ALEX BRUMMER: Pfizer’s free cash flow could come in as high as £14bn this year – don’t discount possibility that it is building a war chest for acquisitions
As the pandemic wreaks havoc across the planet, it is hard to begrudge Pfizer its Covid vaccine triumph as it raised its jab revenue forecast to £24.1billion.
The achievement in creating the first inoculation based on the new mRNA science and gearing up production is monumental.
The income bonanza is not a good look for a pharma industry which likes to wrap itself in the cause of humanity, but is under fire in the US for high drug pricing.
Booster: Pfizer’s achievement in creating the first inoculation based on the new mRNA science and gearing up production is monumental
There is a sharp contrast to be drawn between Pfizer’s supernormal revenues from the pandemic and the principle which has driven the Oxford Astrazeneca vaccine.
Group chief executive Pascal Soriot made it clear from the outset that the first two billion or so AZ vaccine doses would be delivered at close to cost.
Yet it has found itself vilified by European leaders over safety and challenged by Brussels over interrupted delivery schedules.
Delayed approvals in the US, possibly due to a nationalist approach to big pharma, means it has not been rolled out in the American market.
Accumulated evidence says that the AZ vaccine is as safe as the Pfizer, Moderna and Johnson & Johnson rivals. It was unfairly targeted for political reasons on the Continent, in spite of winning the go ahead from the European Medicines Agency (EMA).
It is a mark of continued investor confidence in AZ that it has been able to absorb rare disease maker Alexion for £28billion in the Covid era.
If AZ is a victim of US hegemony, Britain’s other pharma major Glaxosmithkline can be accused of coming late to the party. As one of the world’s top producers of vaccine, it formed what appeared to be a winning alliance with France’s Sanofi and also made undertakings to deliver vaccines at a modest price. Initial trials were disappointing but the vaccine is now being reviewed for use by the EMA.
As the IMF noted this week, vaccine provision is still in the foothills with 40 per cent of the population jabbed in the advanced nations and just 11 per cent in the emerging market economies. There are still big markets to aim for.
Second quarter results just released by GSK show that in spite of being behind the curve on Covid, vaccines are still growing by leaps and bounds with revenues up 39 per cent, reflecting strong growth in meningitis immunisation. It also reports £258m of sales from its pandemic adjuvant technology. GSK’s approved treatment for coronavirus, sotrovimab, is starting to gain traction.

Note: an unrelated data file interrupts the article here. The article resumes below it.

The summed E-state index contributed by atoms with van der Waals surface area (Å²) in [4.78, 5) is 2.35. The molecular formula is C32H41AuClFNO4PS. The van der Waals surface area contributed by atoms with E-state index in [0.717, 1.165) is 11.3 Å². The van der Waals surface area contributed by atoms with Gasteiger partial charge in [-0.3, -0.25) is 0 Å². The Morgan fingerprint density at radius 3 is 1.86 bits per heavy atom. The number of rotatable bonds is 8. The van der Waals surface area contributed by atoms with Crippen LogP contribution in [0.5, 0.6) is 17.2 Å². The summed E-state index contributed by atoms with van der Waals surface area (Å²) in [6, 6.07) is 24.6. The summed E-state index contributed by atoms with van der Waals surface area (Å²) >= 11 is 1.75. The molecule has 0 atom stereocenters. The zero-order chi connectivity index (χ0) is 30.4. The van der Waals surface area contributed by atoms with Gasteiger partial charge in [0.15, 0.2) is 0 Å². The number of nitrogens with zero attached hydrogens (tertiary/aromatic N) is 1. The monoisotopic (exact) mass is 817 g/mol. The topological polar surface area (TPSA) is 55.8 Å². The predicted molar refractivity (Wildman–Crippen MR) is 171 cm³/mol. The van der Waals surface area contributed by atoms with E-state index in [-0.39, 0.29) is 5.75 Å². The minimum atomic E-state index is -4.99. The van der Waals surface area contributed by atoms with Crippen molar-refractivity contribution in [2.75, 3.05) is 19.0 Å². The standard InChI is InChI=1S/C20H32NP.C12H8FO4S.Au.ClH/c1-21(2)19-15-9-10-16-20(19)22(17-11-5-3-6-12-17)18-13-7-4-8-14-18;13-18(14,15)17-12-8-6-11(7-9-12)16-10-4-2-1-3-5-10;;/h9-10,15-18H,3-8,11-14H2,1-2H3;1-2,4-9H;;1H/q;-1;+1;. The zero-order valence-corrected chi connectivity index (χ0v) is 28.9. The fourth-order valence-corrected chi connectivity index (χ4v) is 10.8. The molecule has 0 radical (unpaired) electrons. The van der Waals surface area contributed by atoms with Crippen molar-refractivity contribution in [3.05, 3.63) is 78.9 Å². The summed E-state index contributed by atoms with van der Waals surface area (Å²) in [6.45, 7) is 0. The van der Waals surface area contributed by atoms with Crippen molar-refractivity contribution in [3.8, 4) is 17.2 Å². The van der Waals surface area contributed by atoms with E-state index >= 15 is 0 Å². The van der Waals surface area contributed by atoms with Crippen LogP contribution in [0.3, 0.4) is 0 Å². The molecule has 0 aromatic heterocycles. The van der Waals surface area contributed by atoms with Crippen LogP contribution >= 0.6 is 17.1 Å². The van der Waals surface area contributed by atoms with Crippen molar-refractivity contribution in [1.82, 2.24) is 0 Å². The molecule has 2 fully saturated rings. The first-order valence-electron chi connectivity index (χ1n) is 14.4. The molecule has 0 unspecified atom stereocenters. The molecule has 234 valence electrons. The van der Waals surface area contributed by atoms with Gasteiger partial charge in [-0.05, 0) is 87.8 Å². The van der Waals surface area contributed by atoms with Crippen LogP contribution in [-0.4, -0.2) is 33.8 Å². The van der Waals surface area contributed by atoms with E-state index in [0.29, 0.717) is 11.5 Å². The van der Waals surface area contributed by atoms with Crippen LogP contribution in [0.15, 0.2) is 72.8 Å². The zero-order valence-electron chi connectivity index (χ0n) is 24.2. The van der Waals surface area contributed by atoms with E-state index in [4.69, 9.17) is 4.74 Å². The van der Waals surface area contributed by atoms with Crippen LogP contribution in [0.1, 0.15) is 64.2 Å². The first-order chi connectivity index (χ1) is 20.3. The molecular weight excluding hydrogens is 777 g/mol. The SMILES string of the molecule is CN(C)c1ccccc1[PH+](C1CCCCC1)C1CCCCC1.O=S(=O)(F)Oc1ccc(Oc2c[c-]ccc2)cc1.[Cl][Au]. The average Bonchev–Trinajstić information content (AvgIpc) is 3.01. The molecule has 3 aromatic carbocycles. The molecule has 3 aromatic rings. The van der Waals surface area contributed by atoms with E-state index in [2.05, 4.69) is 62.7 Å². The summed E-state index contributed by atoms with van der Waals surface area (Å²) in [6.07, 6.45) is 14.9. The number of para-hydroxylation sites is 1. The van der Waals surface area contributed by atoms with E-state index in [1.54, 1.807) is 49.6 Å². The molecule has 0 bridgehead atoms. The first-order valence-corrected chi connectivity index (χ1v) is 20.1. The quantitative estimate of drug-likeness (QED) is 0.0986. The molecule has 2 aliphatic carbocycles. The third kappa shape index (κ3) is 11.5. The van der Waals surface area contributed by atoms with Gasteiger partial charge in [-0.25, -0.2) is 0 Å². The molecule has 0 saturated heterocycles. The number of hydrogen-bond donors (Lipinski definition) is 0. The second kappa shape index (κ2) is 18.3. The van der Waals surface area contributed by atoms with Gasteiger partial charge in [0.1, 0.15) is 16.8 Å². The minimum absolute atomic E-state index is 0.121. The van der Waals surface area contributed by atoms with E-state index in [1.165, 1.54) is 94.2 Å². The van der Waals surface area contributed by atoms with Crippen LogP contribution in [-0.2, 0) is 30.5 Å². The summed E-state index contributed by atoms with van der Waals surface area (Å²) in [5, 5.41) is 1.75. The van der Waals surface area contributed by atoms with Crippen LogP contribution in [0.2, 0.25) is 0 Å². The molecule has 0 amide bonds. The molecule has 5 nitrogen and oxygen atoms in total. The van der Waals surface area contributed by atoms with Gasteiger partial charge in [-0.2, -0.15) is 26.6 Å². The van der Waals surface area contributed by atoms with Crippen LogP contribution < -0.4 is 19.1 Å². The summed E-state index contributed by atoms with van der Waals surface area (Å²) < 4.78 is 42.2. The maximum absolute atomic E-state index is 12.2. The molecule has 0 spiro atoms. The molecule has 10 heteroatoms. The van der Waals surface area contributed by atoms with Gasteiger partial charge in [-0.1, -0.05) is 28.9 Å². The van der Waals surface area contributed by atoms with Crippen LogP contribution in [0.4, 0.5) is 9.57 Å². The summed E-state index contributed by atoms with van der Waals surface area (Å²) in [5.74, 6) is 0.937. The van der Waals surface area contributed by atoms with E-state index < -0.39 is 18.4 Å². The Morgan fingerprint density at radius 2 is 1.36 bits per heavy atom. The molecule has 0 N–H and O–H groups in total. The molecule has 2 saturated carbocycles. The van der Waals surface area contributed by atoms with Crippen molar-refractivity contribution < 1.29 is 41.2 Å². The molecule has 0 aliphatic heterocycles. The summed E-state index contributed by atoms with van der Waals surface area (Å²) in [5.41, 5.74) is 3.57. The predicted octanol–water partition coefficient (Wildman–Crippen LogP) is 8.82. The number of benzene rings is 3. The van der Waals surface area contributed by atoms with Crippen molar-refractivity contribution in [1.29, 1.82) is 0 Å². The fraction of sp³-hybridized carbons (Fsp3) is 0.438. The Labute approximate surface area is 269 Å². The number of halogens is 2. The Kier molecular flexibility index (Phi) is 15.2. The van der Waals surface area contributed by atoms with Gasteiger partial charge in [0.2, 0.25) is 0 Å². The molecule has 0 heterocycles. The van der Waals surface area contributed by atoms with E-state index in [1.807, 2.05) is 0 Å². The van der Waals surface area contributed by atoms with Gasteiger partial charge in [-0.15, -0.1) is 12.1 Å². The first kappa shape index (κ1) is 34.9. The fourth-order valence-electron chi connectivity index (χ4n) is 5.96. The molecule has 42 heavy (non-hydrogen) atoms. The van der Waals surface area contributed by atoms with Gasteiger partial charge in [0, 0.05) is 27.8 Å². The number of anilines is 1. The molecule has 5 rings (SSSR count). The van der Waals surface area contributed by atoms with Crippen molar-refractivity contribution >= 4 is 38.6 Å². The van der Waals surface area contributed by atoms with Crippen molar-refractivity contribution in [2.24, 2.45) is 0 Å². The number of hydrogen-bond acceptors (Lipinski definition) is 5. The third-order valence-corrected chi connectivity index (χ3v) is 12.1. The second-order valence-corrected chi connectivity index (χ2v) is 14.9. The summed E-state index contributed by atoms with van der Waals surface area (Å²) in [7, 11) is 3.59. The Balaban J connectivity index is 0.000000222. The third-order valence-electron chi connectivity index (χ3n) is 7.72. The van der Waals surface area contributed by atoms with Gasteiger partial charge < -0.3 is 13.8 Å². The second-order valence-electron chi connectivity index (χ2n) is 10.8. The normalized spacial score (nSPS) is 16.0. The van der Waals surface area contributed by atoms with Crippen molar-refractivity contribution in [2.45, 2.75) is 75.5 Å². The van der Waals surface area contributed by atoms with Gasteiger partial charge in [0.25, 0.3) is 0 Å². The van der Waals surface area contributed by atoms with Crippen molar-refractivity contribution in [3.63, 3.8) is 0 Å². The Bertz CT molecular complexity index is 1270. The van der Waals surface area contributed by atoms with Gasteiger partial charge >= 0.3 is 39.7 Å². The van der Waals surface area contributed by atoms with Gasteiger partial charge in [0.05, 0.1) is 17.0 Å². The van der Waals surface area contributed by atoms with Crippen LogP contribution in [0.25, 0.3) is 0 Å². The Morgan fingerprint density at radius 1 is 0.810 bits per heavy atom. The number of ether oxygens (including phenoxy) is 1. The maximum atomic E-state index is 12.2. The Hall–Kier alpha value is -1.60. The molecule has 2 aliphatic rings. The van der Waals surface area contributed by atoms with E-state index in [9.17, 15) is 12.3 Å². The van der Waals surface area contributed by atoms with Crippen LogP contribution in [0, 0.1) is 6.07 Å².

GSK is leaking cash as it raises R&D spend and pays a dividend. Progress being made should underpin chief executive Emma Walmsley’s hold on office as she fends off activist Elliott Advisers.
The financial stress at GSK is in sharp contrast to Pfizer where free cash flow could come in as high as £14billion this year. Don’t discount the possibility that it is building a war chest for acquisitions.
Who would have thought it? A Tory government daring to involve itself in public ownership, a policy Labour resisted until confronted with the financial crisis.
The purchase of Sheffield Forgemasters for £2.5m from private owners is recognition that the steel industry is strategic. In making the decision to bail it out, the Government recognised that at a time when the UK is committed to new nuclear, keeping control of the specialist steel supply chain both for civilian and military purposes is in the public interest.
The deal was made easier by the UK’s exit from the EU, which means it doesn’t have to submit to Brussels scrutiny over subsidies.
Of more significance will be what it may eventually mean for Sanjeev Gupta’s Liberty Steel group, which has been seriously weakened by financial links to collapsed Greensill. China’s Jingye Group, owner of British Steel, is thought to be interested. The souring of relations with Beijing may require a different outcome.
A precedent has been set.
ITV is demonstrating that terrestrial television has a role to play in the age of Netflix, Amazon Prime and Disney Plus.
Ad revenues, boosted by Euro 2020, were up 29 per cent in the six months to June. Income from ITV studios also advanced by 26 per cent in spite of Covid restrictions.
Chief executive Carolyn McCall’s effort to conquer the digital world with ITV Hub and Britbox is also working, along with the broadcaster’s digital commercial platform Planet V.
From little acorns…